Rated – R
Directed by Bennett Miller
Starring: Steve Carell, Channing Tatum, Mark Ruffalo
This review contains some spoilers.
What is it to be patriotic? What is the American Dream? Where does one draw the line between winning and losing? How far will you go to prove something to yourself or to someone else? In Foxcatcher, Bennett Miller explores the true story of three men who challenge themselves to find the answer to these questions.
Mark Schultz (Tatum) is an Olympic gold medalist for wrestling, but you wouldn’t think it seeing the way he speaks, the way he acts and the way he lives. He’s not charismatic or social and he eats instant noodles with hot sauce for dinner. In many people’s eyes, he’s successful for winning an Olympic gold medal, but if you were to take away that medal, he’s far from being seen as a success. And the one thing that remains behind everything that he has won is that he’s living in his older brother’s shadow.
Dave Schultz (Ruffalo) is also an Olympic gold medalist for wrestling and in contrast with his brother, he’s a personable, likeable wrestler who loves his family, Mark included. Most importantly, he actually seems happy with a healthy family and worldwide accomplishments for his hard work. Is this something that Mark envies? Possibly, but Mark keeps everything inside that strong, bull-like exterior.
Their lives will change forever after John E. du Pont (Carrel) enters. Being a wrestling fan, the millionaire takes a particular interest in the Schultz brothers and offers them an opportunity to train at his world-class facility, live at his Pennsylvania estate, and create and control their own wrestling squad preparing for the Olympics. Mark signs up, but Dave stays behind unwilling to uproot his family. This becomes the start of a strange and intense friendship between Mark and John.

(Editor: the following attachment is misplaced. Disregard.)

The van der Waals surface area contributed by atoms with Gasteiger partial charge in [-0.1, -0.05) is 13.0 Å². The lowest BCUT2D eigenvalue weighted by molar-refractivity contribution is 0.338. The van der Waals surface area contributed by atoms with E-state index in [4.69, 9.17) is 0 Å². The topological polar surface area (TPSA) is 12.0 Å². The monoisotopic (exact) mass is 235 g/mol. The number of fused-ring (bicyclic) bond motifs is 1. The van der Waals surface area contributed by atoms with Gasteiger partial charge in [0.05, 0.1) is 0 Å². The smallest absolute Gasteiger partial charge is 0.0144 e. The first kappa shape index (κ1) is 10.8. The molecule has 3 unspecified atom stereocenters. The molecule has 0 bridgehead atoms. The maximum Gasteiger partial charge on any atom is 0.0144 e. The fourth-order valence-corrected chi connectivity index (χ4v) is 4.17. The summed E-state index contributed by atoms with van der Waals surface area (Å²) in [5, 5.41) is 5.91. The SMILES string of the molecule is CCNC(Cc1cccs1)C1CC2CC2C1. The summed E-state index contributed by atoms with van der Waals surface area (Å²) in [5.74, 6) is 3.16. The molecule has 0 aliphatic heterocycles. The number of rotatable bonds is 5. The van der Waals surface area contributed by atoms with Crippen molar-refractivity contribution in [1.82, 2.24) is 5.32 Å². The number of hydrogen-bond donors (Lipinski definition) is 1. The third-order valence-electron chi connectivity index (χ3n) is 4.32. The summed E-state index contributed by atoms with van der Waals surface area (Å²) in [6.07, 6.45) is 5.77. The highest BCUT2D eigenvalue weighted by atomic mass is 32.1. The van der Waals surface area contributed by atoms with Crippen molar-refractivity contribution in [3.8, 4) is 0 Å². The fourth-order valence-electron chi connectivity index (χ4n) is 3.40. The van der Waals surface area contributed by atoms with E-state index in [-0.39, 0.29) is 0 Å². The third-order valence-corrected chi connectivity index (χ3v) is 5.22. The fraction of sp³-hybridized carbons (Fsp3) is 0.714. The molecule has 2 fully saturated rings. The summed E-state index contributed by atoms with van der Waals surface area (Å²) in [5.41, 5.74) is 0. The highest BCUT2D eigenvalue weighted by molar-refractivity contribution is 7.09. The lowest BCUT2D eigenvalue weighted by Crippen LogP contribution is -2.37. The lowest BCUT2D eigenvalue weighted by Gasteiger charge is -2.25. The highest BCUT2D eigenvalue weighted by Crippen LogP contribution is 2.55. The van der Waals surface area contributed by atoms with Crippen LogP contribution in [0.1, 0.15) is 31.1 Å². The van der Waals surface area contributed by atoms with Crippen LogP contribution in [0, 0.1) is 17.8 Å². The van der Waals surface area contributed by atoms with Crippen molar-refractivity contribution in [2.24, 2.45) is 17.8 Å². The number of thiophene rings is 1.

Foxcatcher is full of dark and depressing tones and images. Starting with the gym where the Schultz brothers train, it’s grimy and in poor shape. You would think the United States would take care of their Olympic trainees a bit more, but there isn’t much glamour in wrestling. Du Pont understands that and even talks about the Battle of Gettysburg when discussing with Mark what America owes the men who sacrifice everything for their country. Needless to say, Mark is smitten.
The film is centered around these three men and how it will inevitably lead to the tragic events that took the nation by surprise. But in the film, Miller shows us the intimate relationships, the longing for approval, and the crossed boundaries between damaged men pushing themselves and each other to the limit. In a sports sense, all of this is traditional, but Foxcatcher isn’t your feel-good underdog story. It contains a grim mood throughout as we peak inside the underwhelming life of an Olympic gold medalist and the temptations when he sees the wealth and power of a dangerous man.
This isn’t an easy movie to watch. In fact, there are many moments that feel too talky and too drawn out. It’s a very slow-burn leading up to that moment when you know du Pont will snap. But it’s a worthwhile film nonetheless due to the incredible acting performance by the trio of Steve Carell, Channing Tatum and Mark Ruffalo. Miller always gets the best out of his actors and Foxcatcher just adds to it. These actors simply lose themselves in their roles and as a result, we forget that they’re just actors on a screen. That’s when you know you’re watching something special.